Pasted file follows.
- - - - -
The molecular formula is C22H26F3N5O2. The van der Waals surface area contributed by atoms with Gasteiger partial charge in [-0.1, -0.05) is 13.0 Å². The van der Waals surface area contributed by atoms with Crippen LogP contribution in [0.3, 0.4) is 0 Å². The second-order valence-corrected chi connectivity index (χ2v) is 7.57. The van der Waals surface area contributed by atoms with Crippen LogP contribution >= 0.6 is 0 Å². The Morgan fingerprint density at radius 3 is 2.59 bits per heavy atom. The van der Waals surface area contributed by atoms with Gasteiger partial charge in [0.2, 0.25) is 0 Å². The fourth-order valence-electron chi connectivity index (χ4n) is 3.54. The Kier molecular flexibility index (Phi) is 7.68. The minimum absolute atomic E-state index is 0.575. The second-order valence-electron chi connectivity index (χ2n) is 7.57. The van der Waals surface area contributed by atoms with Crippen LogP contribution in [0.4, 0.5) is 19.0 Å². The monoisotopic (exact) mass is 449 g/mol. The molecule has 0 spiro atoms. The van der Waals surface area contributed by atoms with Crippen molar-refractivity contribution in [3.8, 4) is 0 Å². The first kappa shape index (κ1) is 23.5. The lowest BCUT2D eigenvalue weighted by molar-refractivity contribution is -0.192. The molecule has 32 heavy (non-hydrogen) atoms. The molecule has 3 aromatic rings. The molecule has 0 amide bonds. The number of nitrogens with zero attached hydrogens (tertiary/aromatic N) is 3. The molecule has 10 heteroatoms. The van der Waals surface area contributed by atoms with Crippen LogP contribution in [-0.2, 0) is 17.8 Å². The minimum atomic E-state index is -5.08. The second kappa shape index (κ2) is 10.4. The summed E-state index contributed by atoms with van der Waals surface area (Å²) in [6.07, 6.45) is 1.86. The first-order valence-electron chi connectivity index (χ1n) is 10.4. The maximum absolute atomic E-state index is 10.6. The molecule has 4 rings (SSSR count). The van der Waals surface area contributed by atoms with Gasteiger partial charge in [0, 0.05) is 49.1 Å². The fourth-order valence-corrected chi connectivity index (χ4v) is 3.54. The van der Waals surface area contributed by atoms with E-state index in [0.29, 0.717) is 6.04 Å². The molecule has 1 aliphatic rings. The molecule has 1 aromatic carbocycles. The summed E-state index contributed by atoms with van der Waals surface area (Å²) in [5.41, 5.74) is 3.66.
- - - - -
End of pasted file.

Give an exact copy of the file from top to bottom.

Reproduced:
The molecular formula is C22H26F3N5O2. The van der Waals surface area contributed by atoms with Gasteiger partial charge in [-0.1, -0.05) is 13.0 Å². The van der Waals surface area contributed by atoms with Crippen LogP contribution in [0.3, 0.4) is 0 Å². The second-order valence-corrected chi connectivity index (χ2v) is 7.57. The van der Waals surface area contributed by atoms with Crippen LogP contribution >= 0.6 is 0 Å². The Morgan fingerprint density at radius 3 is 2.59 bits per heavy atom. The van der Waals surface area contributed by atoms with Gasteiger partial charge in [0.2, 0.25) is 0 Å². The fourth-order valence-electron chi connectivity index (χ4n) is 3.54. The Kier molecular flexibility index (Phi) is 7.68. The minimum absolute atomic E-state index is 0.575. The second-order valence-electron chi connectivity index (χ2n) is 7.57. The van der Waals surface area contributed by atoms with Crippen LogP contribution in [0.4, 0.5) is 19.0 Å². The monoisotopic (exact) mass is 449 g/mol. The molecule has 0 spiro atoms. The van der Waals surface area contributed by atoms with Crippen molar-refractivity contribution in [3.8, 4) is 0 Å². The first kappa shape index (κ1) is 23.5. The lowest BCUT2D eigenvalue weighted by molar-refractivity contribution is -0.192. The molecule has 32 heavy (non-hydrogen) atoms. The molecule has 3 aromatic rings. The molecule has 0 amide bonds. The number of nitrogens with zero attached hydrogens (tertiary/aromatic N) is 3. The molecule has 10 heteroatoms. The van der Waals surface area contributed by atoms with Crippen LogP contribution in [-0.2, 0) is 17.8 Å². The minimum atomic E-state index is -5.08. The second kappa shape index (κ2) is 10.4. The summed E-state index contributed by atoms with van der Waals surface area (Å²) in [6.07, 6.45) is 1.86. The first-order valence-electron chi connectivity index (χ1n) is 10.4. The maximum absolute atomic E-state index is 10.6. The molecule has 4 rings (SSSR count). The van der Waals surface area contributed by atoms with Gasteiger partial charge in [0, 0.05) is 49.1 Å². The fourth-order valence-corrected chi connectivity index (χ4v) is 3.54. The van der Waals surface area contributed by atoms with E-state index in [0.29, 0.717) is 6.04 Å². The molecule has 1 aliphatic rings. The molecule has 1 aromatic carbocycles. The summed E-state index contributed by atoms with van der Waals surface area (Å²) in [5.41, 5.74) is 3.66.